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While she was promoting her new documentary in London on Thursday, actress Susan Sarandon took a swipe at Hollywood, according to The Hollywood Reporter.

"Bombshell: The Hedy Lamarr Story" tells the story of silver screen legend Hedy Lamarr, who wasn't just an iconic actress, but also an inventor who developed a radio guidance system during World War II that became the basis of Bluetooth and WiFi technology.

Although Lamarr was clearly brilliant, Sarandon said "it's certainly not a requirement to be smart in my business."

"Mediocrity is rewarded time and time again. A lot of the time you’re hired because you don’t ask questions. It takes more time to ask questions, it takes more time to fight for something with integrity," Sarandon said.

Sarandon, who won an Academy Award for her performance in "Dead Man Walking" in 1995, also weighed in on the #MeToo movement and addressed the "tricky" nature of films and how they portray sexuality.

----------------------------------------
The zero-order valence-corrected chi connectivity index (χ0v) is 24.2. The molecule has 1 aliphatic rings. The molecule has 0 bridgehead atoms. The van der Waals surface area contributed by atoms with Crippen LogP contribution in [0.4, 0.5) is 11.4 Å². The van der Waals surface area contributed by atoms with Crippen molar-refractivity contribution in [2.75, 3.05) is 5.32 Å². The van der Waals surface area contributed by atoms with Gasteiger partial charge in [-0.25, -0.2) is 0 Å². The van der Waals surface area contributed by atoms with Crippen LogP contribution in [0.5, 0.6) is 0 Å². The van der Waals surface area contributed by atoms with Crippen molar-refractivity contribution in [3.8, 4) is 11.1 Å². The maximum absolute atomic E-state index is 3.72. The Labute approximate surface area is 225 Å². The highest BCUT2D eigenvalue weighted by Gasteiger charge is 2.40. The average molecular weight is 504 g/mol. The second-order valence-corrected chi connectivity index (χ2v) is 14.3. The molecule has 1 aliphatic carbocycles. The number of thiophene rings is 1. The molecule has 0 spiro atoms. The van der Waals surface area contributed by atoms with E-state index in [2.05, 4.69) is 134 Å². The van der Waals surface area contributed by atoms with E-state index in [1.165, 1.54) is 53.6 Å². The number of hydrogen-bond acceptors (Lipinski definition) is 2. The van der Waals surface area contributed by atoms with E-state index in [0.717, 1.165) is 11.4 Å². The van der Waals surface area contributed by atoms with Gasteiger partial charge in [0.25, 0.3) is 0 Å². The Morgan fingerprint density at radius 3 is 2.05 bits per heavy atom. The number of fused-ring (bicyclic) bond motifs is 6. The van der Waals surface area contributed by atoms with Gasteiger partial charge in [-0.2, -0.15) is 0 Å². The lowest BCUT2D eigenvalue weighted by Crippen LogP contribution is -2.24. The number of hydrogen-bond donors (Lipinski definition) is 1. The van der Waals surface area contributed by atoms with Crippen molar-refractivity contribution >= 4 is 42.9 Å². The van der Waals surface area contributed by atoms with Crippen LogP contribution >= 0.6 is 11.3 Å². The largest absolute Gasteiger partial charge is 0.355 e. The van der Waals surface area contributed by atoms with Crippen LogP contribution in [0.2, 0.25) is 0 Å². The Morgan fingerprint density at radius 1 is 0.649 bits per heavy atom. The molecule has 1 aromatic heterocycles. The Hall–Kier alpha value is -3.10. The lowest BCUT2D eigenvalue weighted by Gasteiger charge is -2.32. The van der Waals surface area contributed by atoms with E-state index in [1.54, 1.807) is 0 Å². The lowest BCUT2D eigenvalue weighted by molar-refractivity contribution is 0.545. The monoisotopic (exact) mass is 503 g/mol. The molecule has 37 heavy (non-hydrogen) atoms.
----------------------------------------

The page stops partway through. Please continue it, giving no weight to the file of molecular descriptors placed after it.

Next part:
"It’s very complicated, in my business especially, because it’s all about your sexual currency," she said. "Whether you actually deliver to anyone in charge to get a job that way — people hire women they want to be with and men they want to be. And anyone that falls in between is a character actor."

"I think that we can’t condemn someone, we can’t slut-shame somebody for embracing their seductiveness," she continued. "But, at the same time, you want to have enough power and economic stability to able to say no, to not be in a Harvey Weinstein situation where your work is held hostage and you're forced to do things you don’t want to do."

Let us know what you think in the comments.

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